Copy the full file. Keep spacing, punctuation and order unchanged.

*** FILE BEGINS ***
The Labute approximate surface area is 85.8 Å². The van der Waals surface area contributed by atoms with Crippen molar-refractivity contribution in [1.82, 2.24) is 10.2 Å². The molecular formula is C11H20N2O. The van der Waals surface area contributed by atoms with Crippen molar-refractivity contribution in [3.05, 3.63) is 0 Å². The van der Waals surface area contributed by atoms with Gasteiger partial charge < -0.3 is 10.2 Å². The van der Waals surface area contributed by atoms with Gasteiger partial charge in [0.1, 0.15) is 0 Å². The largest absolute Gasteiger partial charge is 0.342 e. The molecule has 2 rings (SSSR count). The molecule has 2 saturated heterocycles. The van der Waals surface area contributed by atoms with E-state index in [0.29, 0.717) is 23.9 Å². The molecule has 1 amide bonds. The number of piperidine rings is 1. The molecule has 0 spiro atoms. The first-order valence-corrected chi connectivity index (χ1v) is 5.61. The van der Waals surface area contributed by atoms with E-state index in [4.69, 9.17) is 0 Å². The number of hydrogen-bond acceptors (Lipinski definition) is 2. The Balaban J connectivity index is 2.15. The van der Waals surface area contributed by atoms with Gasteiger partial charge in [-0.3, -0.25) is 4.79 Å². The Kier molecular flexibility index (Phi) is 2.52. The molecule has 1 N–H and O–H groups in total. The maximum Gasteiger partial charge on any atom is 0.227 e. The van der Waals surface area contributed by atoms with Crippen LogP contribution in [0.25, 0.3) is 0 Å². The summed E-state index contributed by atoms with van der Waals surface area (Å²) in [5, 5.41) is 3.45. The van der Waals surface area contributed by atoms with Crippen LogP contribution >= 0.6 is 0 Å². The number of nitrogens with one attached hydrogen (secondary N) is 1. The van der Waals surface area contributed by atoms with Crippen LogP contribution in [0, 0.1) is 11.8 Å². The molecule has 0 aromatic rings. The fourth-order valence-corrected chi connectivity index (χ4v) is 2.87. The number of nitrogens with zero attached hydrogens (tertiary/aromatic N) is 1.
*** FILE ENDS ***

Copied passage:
The Labute approximate surface area is 85.8 Å². The van der Waals surface area contributed by atoms with Crippen molar-refractivity contribution in [1.82, 2.24) is 10.2 Å². The molecular formula is C11H20N2O. The van der Waals surface area contributed by atoms with Crippen molar-refractivity contribution in [3.05, 3.63) is 0 Å². The van der Waals surface area contributed by atoms with Gasteiger partial charge < -0.3 is 10.2 Å². The van der Waals surface area contributed by atoms with Gasteiger partial charge in [0.1, 0.15) is 0 Å². The largest absolute Gasteiger partial charge is 0.342 e. The molecule has 2 rings (SSSR count). The molecule has 2 saturated heterocycles. The van der Waals surface area contributed by atoms with E-state index in [0.29, 0.717) is 23.9 Å². The molecule has 1 amide bonds. The number of piperidine rings is 1. The molecule has 0 spiro atoms. The first-order valence-corrected chi connectivity index (χ1v) is 5.61. The van der Waals surface area contributed by atoms with E-state index in [4.69, 9.17) is 0 Å². The number of hydrogen-bond acceptors (Lipinski definition) is 2. The Balaban J connectivity index is 2.15. The van der Waals surface area contributed by atoms with Gasteiger partial charge in [-0.3, -0.25) is 4.79 Å². The Kier molecular flexibility index (Phi) is 2.52. The molecule has 1 N–H and O–H groups in total. The maximum Gasteiger partial charge on any atom is 0.227 e. The van der Waals surface area contributed by atoms with Crippen LogP contribution in [0.25, 0.3) is 0 Å². The summed E-state index contributed by atoms with van der Waals surface area (Å²) in [5, 5.41) is 3.45. The van der Waals surface area contributed by atoms with Crippen LogP contribution >= 0.6 is 0 Å². The number of nitrogens with one attached hydrogen (secondary N) is 1. The van der Waals surface area contributed by atoms with Crippen LogP contribution in [0, 0.1) is 11.8 Å². The molecule has 0 aromatic rings. The fourth-order valence-corrected chi connectivity index (χ4v) is 2.87. The number of nitrogens with zero attached hydrogens (tertiary/aromatic N) is 1.